I strongly suspect my poor facial recognition/memory is the result of having a limited set of facial attributes available. I think  I over compress faces and lose too much differentiating material. Or with the kids I have remembered a whole lot of uncompressed detail. One guy I used to work with 20 years had broadly the same type of features as another guy I worked with ten years later. The face of the first one has written over the face of the second seemingly irretrievably for me. They are two people who did different things, but they have the same face….


    Ah, there’s a paper I need to find….

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  • This is the gist of what I am trying to say…


    “The studies reviewed here have provided evidence for a range of interdependencies between semantic and episodic memory. Semantic memory facilitates the acquisition of new episodic memories, and episodic memory facilitates the addition of new information to the semantic store. Similarly, episodic memories facilitate the retrieval of information from semantic memory, and semantic memories are the basic material from which complex and detailed episodic memories are constructed.”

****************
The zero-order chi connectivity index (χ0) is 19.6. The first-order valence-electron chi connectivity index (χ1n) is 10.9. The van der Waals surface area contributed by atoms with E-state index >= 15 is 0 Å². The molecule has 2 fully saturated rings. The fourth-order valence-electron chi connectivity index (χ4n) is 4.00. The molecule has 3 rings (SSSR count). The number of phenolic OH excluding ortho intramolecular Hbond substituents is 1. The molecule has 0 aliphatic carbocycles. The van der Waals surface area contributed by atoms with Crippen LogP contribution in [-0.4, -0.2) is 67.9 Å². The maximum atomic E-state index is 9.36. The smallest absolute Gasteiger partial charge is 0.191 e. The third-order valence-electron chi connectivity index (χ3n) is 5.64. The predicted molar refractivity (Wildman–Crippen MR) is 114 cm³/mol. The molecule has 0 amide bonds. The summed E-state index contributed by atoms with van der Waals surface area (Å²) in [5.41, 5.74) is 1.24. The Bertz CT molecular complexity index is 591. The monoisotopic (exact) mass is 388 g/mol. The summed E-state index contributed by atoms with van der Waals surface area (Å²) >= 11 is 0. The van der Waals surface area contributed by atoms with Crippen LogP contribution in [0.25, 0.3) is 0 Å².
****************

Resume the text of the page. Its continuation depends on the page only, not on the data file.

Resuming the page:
In a sense if reading faces depends on collections of attributes, faces like this, gendered, non-gendered, wide eyes, eye contact, looking away/down, etc.  and the useful output of identity  corresponds to some combinations of these attributes, then these may be the basis for semantic memory. Wide eyes are read often as young/vulnerable as they appear wider on younger faces.


    We can see that episodic memory derives on those particular occasions from identity of another, an action say, a location say, etc. all further combining into a personal episodic narrative. We can see, too, the need for these semantic/analytic entities being derived from experience and being established in Bayesian type weightings. It is notable, though, that we clearly are developing semantic/analytic memories before we acquire episodic memories. I have one memory from age three but several from age four. Later we may well take bulky “uncompressed/under analysed” episodic memories and break them down into semantic groupings or even grow a new category. Hmmm…


    Link in a post on its own.

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  • Phil #16


    For my benefit, in layman terms;